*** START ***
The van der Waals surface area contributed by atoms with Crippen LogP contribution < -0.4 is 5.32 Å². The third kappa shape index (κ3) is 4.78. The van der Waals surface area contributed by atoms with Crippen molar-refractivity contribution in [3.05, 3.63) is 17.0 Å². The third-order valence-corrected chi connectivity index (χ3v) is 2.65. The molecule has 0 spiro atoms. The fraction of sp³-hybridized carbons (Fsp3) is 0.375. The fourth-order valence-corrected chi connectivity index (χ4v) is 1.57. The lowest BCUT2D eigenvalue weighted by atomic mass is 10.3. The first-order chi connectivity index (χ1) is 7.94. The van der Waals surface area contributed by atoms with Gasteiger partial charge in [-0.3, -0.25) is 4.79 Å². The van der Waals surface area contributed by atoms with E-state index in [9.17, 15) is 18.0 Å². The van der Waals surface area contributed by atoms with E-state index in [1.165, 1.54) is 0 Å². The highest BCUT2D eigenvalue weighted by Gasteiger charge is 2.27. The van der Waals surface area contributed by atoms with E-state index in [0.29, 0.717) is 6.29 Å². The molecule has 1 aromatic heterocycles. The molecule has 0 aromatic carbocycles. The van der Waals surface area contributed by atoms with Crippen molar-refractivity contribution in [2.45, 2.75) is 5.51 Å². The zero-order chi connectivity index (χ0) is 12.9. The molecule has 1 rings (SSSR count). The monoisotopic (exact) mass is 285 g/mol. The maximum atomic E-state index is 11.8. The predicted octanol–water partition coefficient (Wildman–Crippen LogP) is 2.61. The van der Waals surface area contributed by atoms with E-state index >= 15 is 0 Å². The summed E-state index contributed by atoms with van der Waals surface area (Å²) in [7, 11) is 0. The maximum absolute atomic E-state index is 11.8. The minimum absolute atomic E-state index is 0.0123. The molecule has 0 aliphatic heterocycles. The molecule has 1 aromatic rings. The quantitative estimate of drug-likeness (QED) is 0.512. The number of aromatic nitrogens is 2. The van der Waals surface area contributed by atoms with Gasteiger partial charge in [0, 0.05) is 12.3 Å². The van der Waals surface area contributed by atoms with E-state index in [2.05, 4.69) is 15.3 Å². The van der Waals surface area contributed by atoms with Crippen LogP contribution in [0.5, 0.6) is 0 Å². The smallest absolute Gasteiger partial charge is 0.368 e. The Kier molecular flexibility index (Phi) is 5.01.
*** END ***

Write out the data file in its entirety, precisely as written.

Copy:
The van der Waals surface area contributed by atoms with Crippen LogP contribution < -0.4 is 5.32 Å². The third kappa shape index (κ3) is 4.78. The van der Waals surface area contributed by atoms with Crippen molar-refractivity contribution in [3.05, 3.63) is 17.0 Å². The third-order valence-corrected chi connectivity index (χ3v) is 2.65. The molecule has 0 spiro atoms. The fraction of sp³-hybridized carbons (Fsp3) is 0.375. The fourth-order valence-corrected chi connectivity index (χ4v) is 1.57. The lowest BCUT2D eigenvalue weighted by atomic mass is 10.3. The first-order chi connectivity index (χ1) is 7.94. The van der Waals surface area contributed by atoms with Gasteiger partial charge in [-0.3, -0.25) is 4.79 Å². The van der Waals surface area contributed by atoms with E-state index in [9.17, 15) is 18.0 Å². The van der Waals surface area contributed by atoms with E-state index in [1.165, 1.54) is 0 Å². The highest BCUT2D eigenvalue weighted by Gasteiger charge is 2.27. The van der Waals surface area contributed by atoms with E-state index in [0.29, 0.717) is 6.29 Å². The molecule has 1 aromatic heterocycles. The molecule has 0 aromatic carbocycles. The van der Waals surface area contributed by atoms with Crippen molar-refractivity contribution in [2.45, 2.75) is 5.51 Å². The zero-order chi connectivity index (χ0) is 12.9. The molecule has 1 rings (SSSR count). The monoisotopic (exact) mass is 285 g/mol. The maximum atomic E-state index is 11.8. The predicted octanol–water partition coefficient (Wildman–Crippen LogP) is 2.61. The van der Waals surface area contributed by atoms with E-state index >= 15 is 0 Å². The summed E-state index contributed by atoms with van der Waals surface area (Å²) in [7, 11) is 0. The maximum absolute atomic E-state index is 11.8. The minimum absolute atomic E-state index is 0.0123. The molecule has 0 aliphatic heterocycles. The molecule has 1 aromatic rings. The quantitative estimate of drug-likeness (QED) is 0.512. The number of aromatic nitrogens is 2. The van der Waals surface area contributed by atoms with Gasteiger partial charge in [0, 0.05) is 12.3 Å². The van der Waals surface area contributed by atoms with E-state index in [2.05, 4.69) is 15.3 Å². The van der Waals surface area contributed by atoms with Crippen LogP contribution in [0.5, 0.6) is 0 Å². The smallest absolute Gasteiger partial charge is 0.368 e. The Kier molecular flexibility index (Phi) is 5.01.